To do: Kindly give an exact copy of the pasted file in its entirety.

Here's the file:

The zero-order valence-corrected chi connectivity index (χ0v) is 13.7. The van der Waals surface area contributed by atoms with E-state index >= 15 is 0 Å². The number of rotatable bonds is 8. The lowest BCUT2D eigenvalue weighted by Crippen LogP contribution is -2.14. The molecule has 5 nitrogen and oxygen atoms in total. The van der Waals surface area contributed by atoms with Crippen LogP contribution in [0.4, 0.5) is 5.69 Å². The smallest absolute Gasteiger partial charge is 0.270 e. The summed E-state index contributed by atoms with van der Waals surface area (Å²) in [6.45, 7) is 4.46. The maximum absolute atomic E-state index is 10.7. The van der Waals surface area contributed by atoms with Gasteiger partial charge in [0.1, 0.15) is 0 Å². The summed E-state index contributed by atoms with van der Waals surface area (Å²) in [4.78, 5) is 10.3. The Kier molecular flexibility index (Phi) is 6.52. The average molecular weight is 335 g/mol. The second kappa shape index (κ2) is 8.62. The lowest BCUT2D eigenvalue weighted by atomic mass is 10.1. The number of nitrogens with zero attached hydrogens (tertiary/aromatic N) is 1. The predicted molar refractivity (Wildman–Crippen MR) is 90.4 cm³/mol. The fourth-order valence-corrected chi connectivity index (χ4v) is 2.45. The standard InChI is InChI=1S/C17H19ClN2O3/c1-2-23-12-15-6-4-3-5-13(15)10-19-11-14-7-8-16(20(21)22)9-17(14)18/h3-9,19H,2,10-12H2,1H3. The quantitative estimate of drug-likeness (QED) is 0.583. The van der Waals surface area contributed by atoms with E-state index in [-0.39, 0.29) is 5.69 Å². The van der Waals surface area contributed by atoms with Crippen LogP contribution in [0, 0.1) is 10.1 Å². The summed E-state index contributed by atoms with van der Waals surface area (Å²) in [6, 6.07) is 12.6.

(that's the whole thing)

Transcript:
The zero-order valence-corrected chi connectivity index (χ0v) is 13.7. The van der Waals surface area contributed by atoms with E-state index >= 15 is 0 Å². The number of rotatable bonds is 8. The lowest BCUT2D eigenvalue weighted by Crippen LogP contribution is -2.14. The molecule has 5 nitrogen and oxygen atoms in total. The van der Waals surface area contributed by atoms with Crippen LogP contribution in [0.4, 0.5) is 5.69 Å². The smallest absolute Gasteiger partial charge is 0.270 e. The summed E-state index contributed by atoms with van der Waals surface area (Å²) in [6.45, 7) is 4.46. The maximum absolute atomic E-state index is 10.7. The van der Waals surface area contributed by atoms with Gasteiger partial charge in [0.1, 0.15) is 0 Å². The summed E-state index contributed by atoms with van der Waals surface area (Å²) in [4.78, 5) is 10.3. The Kier molecular flexibility index (Phi) is 6.52. The average molecular weight is 335 g/mol. The second kappa shape index (κ2) is 8.62. The lowest BCUT2D eigenvalue weighted by atomic mass is 10.1. The number of nitrogens with zero attached hydrogens (tertiary/aromatic N) is 1. The predicted molar refractivity (Wildman–Crippen MR) is 90.4 cm³/mol. The fourth-order valence-corrected chi connectivity index (χ4v) is 2.45. The standard InChI is InChI=1S/C17H19ClN2O3/c1-2-23-12-15-6-4-3-5-13(15)10-19-11-14-7-8-16(20(21)22)9-17(14)18/h3-9,19H,2,10-12H2,1H3. The quantitative estimate of drug-likeness (QED) is 0.583. The van der Waals surface area contributed by atoms with E-state index in [-0.39, 0.29) is 5.69 Å². The van der Waals surface area contributed by atoms with Crippen LogP contribution in [0, 0.1) is 10.1 Å². The summed E-state index contributed by atoms with van der Waals surface area (Å²) in [6, 6.07) is 12.6.